The online dictionary defines the word shenanigan as a mischievous or deceitful trick or practice. I always thought of the term in light of Halloween, not of the practices of the United States government, but in the last few years, congress and the president have changed my views. But it’s gone way beyond mischievous; deceitful now applies.
First of all, our constitution, established in 1789, requires that the President of the USA and the Congress approve all federal spending. The fiscal year runs from October 1 to September 30. Several situations can shut down the government’s operation. If our esteemed leaders fail to pass all the spending bills or the continuing resolutions of the federal budget or if the president fails to sign or vetoes any of the bills, then down go the “non-essential” functions of the government.
I contend that since this deadline comes around every year at the same time, our elected representatives should be very aware of it and arrange to meet it in a timely fashion. So what if the job is hard? Our representatives campaigned for these jobs. I recommend that they stop bickering, stop blaming each other, and do the jobs we sent them to congress for. If that’s too difficult, they need to resign and go home. We’ll find some other folks to replace them. I see no reason why the American people should have to worry constantly about the government shutting down at midnight on September 30.
Let us consider for a minute the effects of a shutdown. Non-essential workers will be sent home until the congress can manage to do its job. Now our elected officials, who make on average $174,000 a year, are essential of course. What about the people who aren’t? I saw a nurse on the CBS Nightly News last week who is severely frustrated about an impending furlough. She doesn’t make $174,000 a year and is one of the little Americans who suffer when our government fails to do its job. Her husband, who has Multiple Sclerosis, and her four children depend on her weekly salary for food, power, transportation, etc. Daily living expenses don’t go away because the government falls apart. The little man, or woman in this case, suffers.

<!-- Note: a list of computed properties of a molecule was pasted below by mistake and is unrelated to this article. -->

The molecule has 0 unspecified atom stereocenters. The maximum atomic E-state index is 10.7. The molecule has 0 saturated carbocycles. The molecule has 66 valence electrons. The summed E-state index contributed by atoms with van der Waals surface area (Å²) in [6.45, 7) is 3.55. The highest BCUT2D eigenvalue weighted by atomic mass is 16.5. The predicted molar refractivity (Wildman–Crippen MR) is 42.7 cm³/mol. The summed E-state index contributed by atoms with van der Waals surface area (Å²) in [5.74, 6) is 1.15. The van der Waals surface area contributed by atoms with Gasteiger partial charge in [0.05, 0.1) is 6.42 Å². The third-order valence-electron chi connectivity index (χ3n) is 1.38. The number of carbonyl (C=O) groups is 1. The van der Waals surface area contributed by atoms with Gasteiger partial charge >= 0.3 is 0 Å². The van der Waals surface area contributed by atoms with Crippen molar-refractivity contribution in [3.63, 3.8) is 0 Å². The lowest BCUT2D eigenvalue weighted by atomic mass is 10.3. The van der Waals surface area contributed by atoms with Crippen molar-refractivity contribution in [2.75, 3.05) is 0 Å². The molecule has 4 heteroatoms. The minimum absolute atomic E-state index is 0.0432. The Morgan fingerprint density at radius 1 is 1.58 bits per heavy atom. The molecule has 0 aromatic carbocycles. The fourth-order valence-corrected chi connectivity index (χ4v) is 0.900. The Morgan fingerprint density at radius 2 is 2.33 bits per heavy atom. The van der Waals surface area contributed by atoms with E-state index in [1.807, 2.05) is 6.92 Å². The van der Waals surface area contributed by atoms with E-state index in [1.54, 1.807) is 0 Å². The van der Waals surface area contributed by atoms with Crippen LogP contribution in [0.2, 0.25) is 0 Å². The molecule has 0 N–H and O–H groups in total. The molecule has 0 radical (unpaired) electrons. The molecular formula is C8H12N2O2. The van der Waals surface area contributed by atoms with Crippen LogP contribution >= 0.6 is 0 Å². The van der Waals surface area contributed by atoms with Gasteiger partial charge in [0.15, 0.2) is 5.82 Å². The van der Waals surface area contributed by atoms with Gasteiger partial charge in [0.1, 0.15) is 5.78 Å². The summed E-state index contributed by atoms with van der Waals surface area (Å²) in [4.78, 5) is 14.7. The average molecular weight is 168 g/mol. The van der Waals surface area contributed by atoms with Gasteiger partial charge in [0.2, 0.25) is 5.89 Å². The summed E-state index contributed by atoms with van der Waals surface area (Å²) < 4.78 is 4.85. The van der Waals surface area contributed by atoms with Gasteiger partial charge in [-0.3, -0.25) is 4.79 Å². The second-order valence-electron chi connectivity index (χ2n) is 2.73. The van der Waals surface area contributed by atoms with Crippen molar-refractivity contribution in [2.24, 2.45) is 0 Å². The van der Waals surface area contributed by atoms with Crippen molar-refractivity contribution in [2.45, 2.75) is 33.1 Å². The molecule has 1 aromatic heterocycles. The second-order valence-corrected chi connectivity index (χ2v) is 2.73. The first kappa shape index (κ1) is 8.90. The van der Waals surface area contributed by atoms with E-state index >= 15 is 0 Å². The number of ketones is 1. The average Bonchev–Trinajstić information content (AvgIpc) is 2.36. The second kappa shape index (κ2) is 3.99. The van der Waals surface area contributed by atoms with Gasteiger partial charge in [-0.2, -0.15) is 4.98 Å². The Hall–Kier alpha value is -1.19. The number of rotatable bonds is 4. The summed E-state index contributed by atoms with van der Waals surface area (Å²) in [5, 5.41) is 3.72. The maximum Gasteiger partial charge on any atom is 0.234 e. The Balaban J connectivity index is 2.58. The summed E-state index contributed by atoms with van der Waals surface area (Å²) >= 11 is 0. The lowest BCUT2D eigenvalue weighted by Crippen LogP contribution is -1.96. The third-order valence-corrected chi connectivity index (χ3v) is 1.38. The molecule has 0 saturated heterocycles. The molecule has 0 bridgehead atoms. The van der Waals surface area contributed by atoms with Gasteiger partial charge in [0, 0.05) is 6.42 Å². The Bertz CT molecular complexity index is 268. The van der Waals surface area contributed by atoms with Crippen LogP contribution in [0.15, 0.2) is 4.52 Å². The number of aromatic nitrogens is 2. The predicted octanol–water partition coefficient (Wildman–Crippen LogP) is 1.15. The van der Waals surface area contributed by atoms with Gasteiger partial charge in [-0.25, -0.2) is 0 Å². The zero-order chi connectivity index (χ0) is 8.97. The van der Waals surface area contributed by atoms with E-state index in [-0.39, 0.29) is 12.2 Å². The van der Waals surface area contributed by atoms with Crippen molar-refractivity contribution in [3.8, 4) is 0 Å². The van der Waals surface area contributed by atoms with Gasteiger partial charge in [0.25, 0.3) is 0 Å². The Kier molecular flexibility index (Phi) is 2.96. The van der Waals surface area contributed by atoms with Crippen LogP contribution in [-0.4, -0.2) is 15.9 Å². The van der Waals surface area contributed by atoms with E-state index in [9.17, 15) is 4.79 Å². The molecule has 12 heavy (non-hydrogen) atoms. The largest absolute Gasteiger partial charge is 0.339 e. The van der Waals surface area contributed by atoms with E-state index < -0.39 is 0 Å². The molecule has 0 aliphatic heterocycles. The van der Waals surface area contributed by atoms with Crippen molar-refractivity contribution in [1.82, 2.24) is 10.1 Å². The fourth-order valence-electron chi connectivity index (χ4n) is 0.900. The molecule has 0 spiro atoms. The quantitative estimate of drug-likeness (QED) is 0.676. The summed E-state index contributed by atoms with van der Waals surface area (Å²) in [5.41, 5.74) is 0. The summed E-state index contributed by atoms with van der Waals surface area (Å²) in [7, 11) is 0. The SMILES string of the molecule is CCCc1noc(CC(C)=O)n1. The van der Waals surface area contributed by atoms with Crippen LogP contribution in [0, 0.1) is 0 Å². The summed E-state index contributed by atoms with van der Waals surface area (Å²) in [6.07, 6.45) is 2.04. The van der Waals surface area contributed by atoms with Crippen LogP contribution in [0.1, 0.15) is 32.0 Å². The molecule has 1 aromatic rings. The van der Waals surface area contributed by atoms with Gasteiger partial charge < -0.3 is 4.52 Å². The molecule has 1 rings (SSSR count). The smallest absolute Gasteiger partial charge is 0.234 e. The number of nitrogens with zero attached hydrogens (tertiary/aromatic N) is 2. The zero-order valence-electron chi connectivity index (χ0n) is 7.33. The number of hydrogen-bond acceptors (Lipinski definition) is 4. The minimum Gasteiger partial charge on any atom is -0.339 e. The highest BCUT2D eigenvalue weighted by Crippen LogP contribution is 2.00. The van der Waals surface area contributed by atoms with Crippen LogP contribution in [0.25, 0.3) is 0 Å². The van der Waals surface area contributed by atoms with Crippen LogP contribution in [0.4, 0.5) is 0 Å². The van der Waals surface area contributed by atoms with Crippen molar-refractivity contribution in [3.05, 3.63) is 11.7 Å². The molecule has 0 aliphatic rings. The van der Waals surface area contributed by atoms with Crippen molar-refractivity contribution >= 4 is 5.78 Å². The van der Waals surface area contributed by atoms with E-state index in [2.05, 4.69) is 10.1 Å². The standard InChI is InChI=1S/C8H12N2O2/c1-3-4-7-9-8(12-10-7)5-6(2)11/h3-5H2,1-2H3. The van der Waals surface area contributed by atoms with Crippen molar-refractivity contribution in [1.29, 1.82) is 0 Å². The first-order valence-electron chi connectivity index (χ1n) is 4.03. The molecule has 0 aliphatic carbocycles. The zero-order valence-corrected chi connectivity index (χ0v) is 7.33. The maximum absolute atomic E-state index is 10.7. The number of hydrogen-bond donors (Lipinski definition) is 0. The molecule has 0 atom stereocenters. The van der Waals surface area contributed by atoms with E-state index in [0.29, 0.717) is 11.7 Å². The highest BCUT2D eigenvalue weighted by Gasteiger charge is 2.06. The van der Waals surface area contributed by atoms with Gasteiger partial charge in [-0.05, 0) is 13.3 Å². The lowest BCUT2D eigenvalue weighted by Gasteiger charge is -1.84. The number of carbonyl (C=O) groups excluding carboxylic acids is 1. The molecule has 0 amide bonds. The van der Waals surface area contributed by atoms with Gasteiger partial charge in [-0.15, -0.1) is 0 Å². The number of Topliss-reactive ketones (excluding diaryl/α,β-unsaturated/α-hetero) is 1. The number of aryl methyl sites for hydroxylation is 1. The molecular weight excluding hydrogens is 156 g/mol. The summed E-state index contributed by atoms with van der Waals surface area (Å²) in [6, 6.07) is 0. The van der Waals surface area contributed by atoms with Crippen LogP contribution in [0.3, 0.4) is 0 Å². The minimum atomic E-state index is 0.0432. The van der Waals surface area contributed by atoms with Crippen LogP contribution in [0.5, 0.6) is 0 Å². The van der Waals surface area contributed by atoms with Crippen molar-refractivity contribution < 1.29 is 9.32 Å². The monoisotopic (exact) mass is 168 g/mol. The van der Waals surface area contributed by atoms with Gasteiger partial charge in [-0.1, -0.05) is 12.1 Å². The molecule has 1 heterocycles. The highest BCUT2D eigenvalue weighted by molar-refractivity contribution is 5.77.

This nurse I just spoke of works for a veterans’ hospital. By all means, let us cut another service from our veterans. We should all be appalled at the catastrophe that is our Veterans Administration. Patients across the country are complaining about the quality of care—or rather lack thereof--and the length of time they have to wait for that shoddy care. For example, in Dallas five heart patients had to wait for 3 months and more for heart monitors. One dialysis patient waited 5 months for a mapping procedure. Furthermore, appointments are often scheduled without consulting the patients at all.
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